Groin pain is the most common cause of surgical intervention. There are 3 parameters that increase the chances of chronic pain. On the one hand, starting the surgery with high intensity pain that has not been previously controlled. On the other, insufficient anesthetic and analgesic control during the surgical procedure. Finally, an inadequate management of acute postoperative pain. The presence of groin pain and its poor control before the intervention predisposes to difficulties during the perioperative process. Thus, the appearance of acute postoperative pain not adequately controlled will prevent its remission in a natural way in the usual period (approximately 1 month) and will cause it to progress in intensity and continuity (from 1 month to 3 months after surgery), transforming into a chronic pain (from 3 months after the intervention). In this process of chronification, in which pain goes from nociceptive to neuropathic, different physiological sensitization mechanisms are involved, both peripheral and central. The chronification of the painful process and, ultimately, the therapeutic approach that we will have to use to try to prevent this process depends to a large extent on these modifications that facilitate the change in the nature of pain.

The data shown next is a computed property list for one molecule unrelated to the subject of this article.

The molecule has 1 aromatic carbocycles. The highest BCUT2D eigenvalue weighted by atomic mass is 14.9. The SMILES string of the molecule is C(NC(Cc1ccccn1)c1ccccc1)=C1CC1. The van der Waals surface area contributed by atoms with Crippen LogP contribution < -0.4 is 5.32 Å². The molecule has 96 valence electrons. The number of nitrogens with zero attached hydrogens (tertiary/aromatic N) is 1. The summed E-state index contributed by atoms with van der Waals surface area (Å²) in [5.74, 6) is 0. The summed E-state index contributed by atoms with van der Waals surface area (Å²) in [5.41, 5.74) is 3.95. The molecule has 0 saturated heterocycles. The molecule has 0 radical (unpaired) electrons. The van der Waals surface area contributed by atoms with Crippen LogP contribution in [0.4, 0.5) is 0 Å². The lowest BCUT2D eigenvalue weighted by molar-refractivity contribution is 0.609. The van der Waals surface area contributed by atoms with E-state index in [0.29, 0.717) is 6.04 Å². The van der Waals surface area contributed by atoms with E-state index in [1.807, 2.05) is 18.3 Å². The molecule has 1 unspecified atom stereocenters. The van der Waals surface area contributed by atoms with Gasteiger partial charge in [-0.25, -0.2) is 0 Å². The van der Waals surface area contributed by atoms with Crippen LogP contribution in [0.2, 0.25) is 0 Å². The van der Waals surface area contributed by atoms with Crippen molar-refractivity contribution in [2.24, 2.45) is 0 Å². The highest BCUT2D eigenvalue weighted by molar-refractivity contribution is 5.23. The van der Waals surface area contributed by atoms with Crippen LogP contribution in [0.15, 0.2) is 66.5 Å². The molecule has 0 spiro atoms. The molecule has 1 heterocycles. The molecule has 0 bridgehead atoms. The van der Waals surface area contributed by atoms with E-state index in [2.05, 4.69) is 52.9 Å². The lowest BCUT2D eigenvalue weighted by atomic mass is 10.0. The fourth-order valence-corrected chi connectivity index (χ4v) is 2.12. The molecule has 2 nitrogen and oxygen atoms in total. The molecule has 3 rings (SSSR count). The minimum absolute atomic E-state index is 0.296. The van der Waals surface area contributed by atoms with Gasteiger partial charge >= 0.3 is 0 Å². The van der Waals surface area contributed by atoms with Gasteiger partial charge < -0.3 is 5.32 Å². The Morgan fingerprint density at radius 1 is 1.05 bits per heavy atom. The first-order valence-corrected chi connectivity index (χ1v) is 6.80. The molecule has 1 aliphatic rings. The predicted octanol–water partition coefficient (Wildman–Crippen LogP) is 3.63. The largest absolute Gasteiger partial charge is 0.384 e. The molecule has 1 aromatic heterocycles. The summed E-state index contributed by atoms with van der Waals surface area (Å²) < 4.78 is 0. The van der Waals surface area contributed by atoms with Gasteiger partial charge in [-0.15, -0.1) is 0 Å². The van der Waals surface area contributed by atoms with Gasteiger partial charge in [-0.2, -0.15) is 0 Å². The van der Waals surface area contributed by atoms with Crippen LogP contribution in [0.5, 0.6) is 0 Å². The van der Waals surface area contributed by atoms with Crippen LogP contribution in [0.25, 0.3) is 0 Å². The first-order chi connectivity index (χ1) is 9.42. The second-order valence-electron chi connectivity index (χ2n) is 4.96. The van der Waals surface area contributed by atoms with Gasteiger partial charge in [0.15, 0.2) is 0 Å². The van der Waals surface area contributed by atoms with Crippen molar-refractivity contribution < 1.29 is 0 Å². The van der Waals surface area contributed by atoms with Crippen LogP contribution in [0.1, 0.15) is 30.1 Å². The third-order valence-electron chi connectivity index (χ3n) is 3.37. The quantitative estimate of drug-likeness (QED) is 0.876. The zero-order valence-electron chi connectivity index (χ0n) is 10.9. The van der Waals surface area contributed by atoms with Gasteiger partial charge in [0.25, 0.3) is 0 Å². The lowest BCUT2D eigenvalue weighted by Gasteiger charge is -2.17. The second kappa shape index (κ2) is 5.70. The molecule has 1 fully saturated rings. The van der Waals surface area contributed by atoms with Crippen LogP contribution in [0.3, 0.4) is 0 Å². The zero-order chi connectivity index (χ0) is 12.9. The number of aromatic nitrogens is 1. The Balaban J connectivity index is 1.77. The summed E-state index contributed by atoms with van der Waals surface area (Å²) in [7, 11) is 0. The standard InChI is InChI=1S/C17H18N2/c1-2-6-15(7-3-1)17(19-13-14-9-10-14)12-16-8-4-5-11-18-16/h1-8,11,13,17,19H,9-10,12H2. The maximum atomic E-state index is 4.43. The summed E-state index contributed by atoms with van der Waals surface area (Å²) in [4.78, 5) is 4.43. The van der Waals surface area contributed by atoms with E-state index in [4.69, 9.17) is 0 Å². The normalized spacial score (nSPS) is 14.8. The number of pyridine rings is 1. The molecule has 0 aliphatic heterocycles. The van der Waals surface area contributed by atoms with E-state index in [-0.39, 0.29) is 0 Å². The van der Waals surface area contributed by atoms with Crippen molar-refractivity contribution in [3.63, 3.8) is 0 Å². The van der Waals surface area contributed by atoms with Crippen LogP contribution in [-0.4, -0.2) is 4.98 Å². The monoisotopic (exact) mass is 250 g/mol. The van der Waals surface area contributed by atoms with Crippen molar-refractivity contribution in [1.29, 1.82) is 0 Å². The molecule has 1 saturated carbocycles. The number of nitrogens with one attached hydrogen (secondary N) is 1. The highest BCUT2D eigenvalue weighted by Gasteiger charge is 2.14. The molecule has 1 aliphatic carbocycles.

Part of the book: The Art and Science of Abdominal Hernia